Thursday, October 19, 2006

Oral History

I’ve profiled about two hundred soldiers over the last six years, and the story of Frederick Waugh Smith, a Confederate staff officer and the son of Virginia governor William “Extra Billy” Smith, is the first time that part of an oral history will be included. The anecdote, told to me by descendant Bill Turner, relates an incident during the burning of Chambersburg, Pennsylvania, in July 1864. The story involves a woman, her house, and Smith’s efforts to help her. Bill told the story to me by telephone in two separate conversations, each slightly different. However, one element remained consistent: The exact words spoken by the woman to Smith. Bill put special emphasis when he spoke the word “exact,” which suggests to me that it meant a lot to Smith when he first heard them as he stood amidst the burning town on a summer day 142 years ago: “Sir, you are a true cavalier.”

Wednesday, October 11, 2006

Exact Placement

It’s one thing to place a soldier on a battlefield, but quite another to determine the exact location of where he was wounded, killed, or acted in some way that caught the attention of their superiors.

Case in point: Virginia Military Institute cadet Sam Shriver. Various sources note that he was wounded in action at the Battle of New Market. He and his fellow cadets played a significant role during the engagement. The boys had a busy day. Initially held in reserve, they later were ordered to the front lines and helped to drive back an enemy advance.

Shriver could have become injured at several points in the battle. My research led me to speculate that he was likely wounded during the key point in the battle. But without any source to place him there, I could not include this speculation in his profile.

Shriver’s story might have ended with the general notation that he was wounded at New Market. But it didn’t. I found The New Market Campaign by Edward Raymond Turner, published in 1912. Initially impressed by the book’s research, I was disappointed that the index included only a minor reference to Shriver. Then I noticed several appendices. Intrigued, I carefully scanned them. On page 148 I hit the jackpot: A cadet letter describing his experience during the key part of the battle. His observations included Shriver’s advance out in front of his company, and the moment he was struck down by a musket ball.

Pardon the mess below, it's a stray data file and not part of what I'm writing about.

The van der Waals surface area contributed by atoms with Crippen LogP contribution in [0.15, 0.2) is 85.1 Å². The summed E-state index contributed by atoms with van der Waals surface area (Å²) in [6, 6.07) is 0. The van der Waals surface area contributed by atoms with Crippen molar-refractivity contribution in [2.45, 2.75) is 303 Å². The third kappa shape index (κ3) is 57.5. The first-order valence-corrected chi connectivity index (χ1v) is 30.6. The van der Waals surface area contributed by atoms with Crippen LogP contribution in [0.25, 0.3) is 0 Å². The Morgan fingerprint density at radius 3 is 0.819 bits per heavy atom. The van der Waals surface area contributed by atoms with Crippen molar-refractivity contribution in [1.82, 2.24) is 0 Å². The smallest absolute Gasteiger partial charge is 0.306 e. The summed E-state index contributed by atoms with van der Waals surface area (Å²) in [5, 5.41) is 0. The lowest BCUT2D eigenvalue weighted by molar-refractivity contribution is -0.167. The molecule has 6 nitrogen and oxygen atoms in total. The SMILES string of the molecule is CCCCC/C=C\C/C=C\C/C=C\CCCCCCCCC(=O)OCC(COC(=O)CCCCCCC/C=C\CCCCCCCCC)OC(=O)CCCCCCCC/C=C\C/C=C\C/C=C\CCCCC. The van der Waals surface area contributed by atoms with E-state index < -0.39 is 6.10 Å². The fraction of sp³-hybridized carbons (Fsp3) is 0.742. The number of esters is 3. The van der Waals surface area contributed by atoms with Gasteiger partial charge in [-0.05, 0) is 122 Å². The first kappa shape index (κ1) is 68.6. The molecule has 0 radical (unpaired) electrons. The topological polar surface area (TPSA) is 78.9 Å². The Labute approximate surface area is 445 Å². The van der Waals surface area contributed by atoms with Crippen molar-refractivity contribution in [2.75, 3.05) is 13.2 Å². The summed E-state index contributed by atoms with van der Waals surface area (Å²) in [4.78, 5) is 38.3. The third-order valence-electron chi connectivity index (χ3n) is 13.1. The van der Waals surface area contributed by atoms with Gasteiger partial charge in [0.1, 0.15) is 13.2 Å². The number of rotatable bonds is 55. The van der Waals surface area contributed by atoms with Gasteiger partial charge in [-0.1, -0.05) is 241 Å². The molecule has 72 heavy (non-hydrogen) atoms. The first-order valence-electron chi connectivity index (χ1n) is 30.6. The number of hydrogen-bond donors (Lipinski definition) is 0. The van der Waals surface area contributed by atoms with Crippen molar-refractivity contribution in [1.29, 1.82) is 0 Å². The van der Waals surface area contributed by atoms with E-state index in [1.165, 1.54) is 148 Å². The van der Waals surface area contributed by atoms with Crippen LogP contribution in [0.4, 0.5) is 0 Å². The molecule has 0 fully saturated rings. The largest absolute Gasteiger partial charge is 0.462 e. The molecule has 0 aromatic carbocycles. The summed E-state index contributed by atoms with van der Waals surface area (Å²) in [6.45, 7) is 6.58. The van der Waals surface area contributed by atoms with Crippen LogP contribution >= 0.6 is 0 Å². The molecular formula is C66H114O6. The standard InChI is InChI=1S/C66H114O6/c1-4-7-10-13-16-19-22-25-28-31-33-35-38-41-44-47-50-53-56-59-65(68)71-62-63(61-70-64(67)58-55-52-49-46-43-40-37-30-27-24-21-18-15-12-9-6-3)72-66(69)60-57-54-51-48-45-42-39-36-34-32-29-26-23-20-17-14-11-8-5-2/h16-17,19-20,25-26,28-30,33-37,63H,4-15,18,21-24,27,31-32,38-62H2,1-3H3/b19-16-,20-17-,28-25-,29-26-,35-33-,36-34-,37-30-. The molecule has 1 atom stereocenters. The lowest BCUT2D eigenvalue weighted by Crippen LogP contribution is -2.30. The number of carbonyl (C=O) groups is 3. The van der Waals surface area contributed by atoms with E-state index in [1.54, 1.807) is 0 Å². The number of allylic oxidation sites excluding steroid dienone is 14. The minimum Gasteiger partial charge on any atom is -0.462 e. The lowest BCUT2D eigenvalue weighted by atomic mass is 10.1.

I could not have asked for anything more. Well, maybe one more thing: A second source. However, I’ve learned that this level of information is a rare find, and typically is the only one of its kind.

Saturday, October 07, 2006

The Capture of Two Future Presidents?

Capt. Jesse C. McNeill is the subject of one of my current research projects. He is the Confederate cavalryman credited with the daring capture of Union generals Crook and Kelley at Cumberland, Maryland, in February 1865. According to one account, he missed the chance to make future presidents William McKinley and Rutherford B. Hayes prisoners of war, as both men were supposedly quartered in the same hotel as Crook.

Upon checking other sources, including a well-regarded biography of McKinley and the diary of Hayes, I discovered that McKinley was in the same hotel with Gen. Kelley, but Hayes was not with Kelley or Crook at the time.

Although the account is partly true, the fact that McNeill could have captured McKinley makes for an interesting historical footnote!

Sunday, October 01, 2006

Call for Manuscript Reviews

Today I mailed letters twenty letters to authors, historians, reviewers, publishers and collectors, inviting them to review the manuscript. I expect to complete the profiles by mid-December, and send them out to those who respond positively to this mailing before the end of the year.

It may seem a bit early to begin the review process — especially since the manuscript is not yet completed. However, I feel this is a very important aspect of writing a book, and I am making every effort to collect as much feedback as possible before submitting the finished manuscript to the Johns Hopkins University Press.

If you are interested in receiving a copy of the manuscript for review, please contact me now.